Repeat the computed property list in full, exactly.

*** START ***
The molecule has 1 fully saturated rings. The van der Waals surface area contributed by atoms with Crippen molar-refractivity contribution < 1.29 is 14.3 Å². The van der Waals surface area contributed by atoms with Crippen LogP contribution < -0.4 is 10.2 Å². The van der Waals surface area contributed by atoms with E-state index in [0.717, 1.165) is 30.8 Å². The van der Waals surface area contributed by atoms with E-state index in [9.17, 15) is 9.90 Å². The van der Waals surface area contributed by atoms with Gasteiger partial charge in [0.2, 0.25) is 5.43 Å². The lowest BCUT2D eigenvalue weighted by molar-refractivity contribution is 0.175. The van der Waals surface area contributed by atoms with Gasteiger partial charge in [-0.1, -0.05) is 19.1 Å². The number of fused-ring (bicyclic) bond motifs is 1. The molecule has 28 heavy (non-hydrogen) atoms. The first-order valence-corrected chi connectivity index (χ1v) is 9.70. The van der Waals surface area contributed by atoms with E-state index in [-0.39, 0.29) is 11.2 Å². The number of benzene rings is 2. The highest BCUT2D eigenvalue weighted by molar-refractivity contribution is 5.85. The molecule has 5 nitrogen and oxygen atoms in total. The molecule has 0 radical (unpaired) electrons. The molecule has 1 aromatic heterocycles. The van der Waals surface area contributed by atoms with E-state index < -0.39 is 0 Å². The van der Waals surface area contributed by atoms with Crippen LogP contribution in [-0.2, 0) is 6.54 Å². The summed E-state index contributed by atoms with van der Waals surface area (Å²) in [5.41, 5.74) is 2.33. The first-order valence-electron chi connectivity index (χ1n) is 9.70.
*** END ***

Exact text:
The molecule has 1 fully saturated rings. The van der Waals surface area contributed by atoms with Crippen molar-refractivity contribution < 1.29 is 14.3 Å². The van der Waals surface area contributed by atoms with Crippen LogP contribution < -0.4 is 10.2 Å². The van der Waals surface area contributed by atoms with E-state index in [0.717, 1.165) is 30.8 Å². The van der Waals surface area contributed by atoms with E-state index in [9.17, 15) is 9.90 Å². The van der Waals surface area contributed by atoms with Gasteiger partial charge in [0.2, 0.25) is 5.43 Å². The lowest BCUT2D eigenvalue weighted by molar-refractivity contribution is 0.175. The van der Waals surface area contributed by atoms with Gasteiger partial charge in [-0.1, -0.05) is 19.1 Å². The number of fused-ring (bicyclic) bond motifs is 1. The molecule has 28 heavy (non-hydrogen) atoms. The first-order valence-corrected chi connectivity index (χ1v) is 9.70. The van der Waals surface area contributed by atoms with E-state index in [-0.39, 0.29) is 11.2 Å². The number of benzene rings is 2. The highest BCUT2D eigenvalue weighted by molar-refractivity contribution is 5.85. The molecule has 5 nitrogen and oxygen atoms in total. The molecule has 0 radical (unpaired) electrons. The molecule has 1 aromatic heterocycles. The van der Waals surface area contributed by atoms with E-state index < -0.39 is 0 Å². The van der Waals surface area contributed by atoms with Crippen LogP contribution in [-0.2, 0) is 6.54 Å². The summed E-state index contributed by atoms with van der Waals surface area (Å²) in [5.41, 5.74) is 2.33. The first-order valence-electron chi connectivity index (χ1n) is 9.70.